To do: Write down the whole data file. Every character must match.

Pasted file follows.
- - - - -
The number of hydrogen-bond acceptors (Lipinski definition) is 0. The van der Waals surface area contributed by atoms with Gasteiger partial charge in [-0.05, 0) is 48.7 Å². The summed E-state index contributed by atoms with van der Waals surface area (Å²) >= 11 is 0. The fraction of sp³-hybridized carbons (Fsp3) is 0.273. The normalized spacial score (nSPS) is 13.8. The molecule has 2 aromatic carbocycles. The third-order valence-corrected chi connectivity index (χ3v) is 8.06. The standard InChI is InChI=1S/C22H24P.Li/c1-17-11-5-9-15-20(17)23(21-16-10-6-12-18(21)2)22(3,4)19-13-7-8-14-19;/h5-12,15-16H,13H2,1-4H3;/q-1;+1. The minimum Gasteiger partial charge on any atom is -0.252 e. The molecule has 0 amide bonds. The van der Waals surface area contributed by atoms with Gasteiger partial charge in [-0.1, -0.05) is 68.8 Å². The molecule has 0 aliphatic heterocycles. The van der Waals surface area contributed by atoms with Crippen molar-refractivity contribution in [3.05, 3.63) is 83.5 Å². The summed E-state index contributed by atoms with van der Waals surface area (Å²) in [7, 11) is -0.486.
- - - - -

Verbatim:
The number of hydrogen-bond acceptors (Lipinski definition) is 0. The van der Waals surface area contributed by atoms with Gasteiger partial charge in [-0.05, 0) is 48.7 Å². The summed E-state index contributed by atoms with van der Waals surface area (Å²) >= 11 is 0. The fraction of sp³-hybridized carbons (Fsp3) is 0.273. The normalized spacial score (nSPS) is 13.8. The molecule has 2 aromatic carbocycles. The third-order valence-corrected chi connectivity index (χ3v) is 8.06. The standard InChI is InChI=1S/C22H24P.Li/c1-17-11-5-9-15-20(17)23(21-16-10-6-12-18(21)2)22(3,4)19-13-7-8-14-19;/h5-12,15-16H,13H2,1-4H3;/q-1;+1. The minimum Gasteiger partial charge on any atom is -0.252 e. The molecule has 0 amide bonds. The van der Waals surface area contributed by atoms with Gasteiger partial charge in [-0.1, -0.05) is 68.8 Å². The molecule has 0 aliphatic heterocycles. The van der Waals surface area contributed by atoms with Crippen molar-refractivity contribution in [3.05, 3.63) is 83.5 Å². The summed E-state index contributed by atoms with van der Waals surface area (Å²) in [7, 11) is -0.486.